- All chemical gas cisterns must be stored standing up and chained to a wall, without the need to use any tools. When in transport the cisterns must be transported with a proper gas-trolley with chain.
- Do not remove the supplier labels on the cisterns.
- All gas cisterns should be labelled with name and phone number to a contact person.
- Never expose gas cisterns to heat.
- Never use flammables to test for leakages!
- In case of potential leakages, contact AGA on phone +4687069500 and Akademiska Hus jour +468 685 76 87 and FM Helpdesk.
- Never store flammable materials such as cardboard in a gas storage location.
- Empty and full gas cisterns should be stored separately.
- Flammable gases should be kept from the other types of gases in the gas storage room. Never store flammable gases with oxidizing gases such as oxygen.
If you have any questions/concerns about handling gas, contact FM Helpdesk or AGA on phone +4687069500.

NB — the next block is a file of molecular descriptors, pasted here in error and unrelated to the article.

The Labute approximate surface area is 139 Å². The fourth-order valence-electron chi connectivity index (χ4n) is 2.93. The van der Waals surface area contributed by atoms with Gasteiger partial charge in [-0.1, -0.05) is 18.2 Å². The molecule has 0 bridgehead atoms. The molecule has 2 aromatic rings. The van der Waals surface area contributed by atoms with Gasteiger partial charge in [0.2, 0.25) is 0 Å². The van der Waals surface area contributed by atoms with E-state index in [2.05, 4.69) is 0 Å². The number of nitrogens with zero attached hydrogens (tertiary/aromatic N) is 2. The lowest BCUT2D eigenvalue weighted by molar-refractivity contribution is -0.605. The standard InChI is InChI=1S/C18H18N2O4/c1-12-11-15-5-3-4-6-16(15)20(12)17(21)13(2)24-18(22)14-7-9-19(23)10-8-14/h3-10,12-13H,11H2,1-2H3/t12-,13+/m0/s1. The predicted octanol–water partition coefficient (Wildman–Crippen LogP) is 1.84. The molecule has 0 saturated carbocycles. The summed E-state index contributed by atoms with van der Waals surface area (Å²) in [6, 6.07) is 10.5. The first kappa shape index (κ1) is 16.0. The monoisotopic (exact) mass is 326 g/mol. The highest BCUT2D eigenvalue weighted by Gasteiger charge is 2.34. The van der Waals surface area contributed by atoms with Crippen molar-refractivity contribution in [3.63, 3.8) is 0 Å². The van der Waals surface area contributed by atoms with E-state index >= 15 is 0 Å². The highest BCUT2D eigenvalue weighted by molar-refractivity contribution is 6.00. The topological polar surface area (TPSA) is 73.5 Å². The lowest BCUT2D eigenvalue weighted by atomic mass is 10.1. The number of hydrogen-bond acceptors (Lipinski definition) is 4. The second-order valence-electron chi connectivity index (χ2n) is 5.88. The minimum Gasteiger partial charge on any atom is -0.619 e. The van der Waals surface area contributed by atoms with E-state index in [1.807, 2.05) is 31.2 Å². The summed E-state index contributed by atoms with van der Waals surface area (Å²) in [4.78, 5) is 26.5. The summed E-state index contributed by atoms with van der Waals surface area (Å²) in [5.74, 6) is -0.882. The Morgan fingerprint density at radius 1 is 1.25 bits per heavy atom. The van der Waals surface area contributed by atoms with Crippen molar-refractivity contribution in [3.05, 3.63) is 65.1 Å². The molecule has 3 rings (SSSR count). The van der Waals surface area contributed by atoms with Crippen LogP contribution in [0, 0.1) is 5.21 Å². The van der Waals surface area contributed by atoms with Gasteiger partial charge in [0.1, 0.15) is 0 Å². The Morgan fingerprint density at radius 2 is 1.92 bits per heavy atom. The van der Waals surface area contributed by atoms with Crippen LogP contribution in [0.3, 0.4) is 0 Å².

Internal transport of biological specimens and chemical products
Transportation of biological specimens and chemical products must always be performed in a safe way for both people and the environment.
This information applies to indoor transport through public areas in Biomedicum and on walkways within the campus area. Public areas are, for example, open entrance floor, stairwell, culvert, skyway or personnel lifts where many people are in motion.
Internal guidelines for Biomedicum have been established based on KI's rules. The following applies for internal transports within Biomedicum;
- KI instructions for transport of biological / chemical material must be followed for all transports
- A local risk assessment must be carried out by the research group for each type of transport
- The amount of biological material and chemical products being transported should be minimized
- The material must be packed so that leakage / spillage is prevented even if the packaging is dropped. For guidance, see the document "How to Pack Specimens Correctly", found under “Documents” on KI staff pages. The basic requirement is that the material must be well packaged, enclosed / sealed (without risk of exposure to fumes or similar) and withstand a possible fall. Shopping baskets or other transport packaging must be used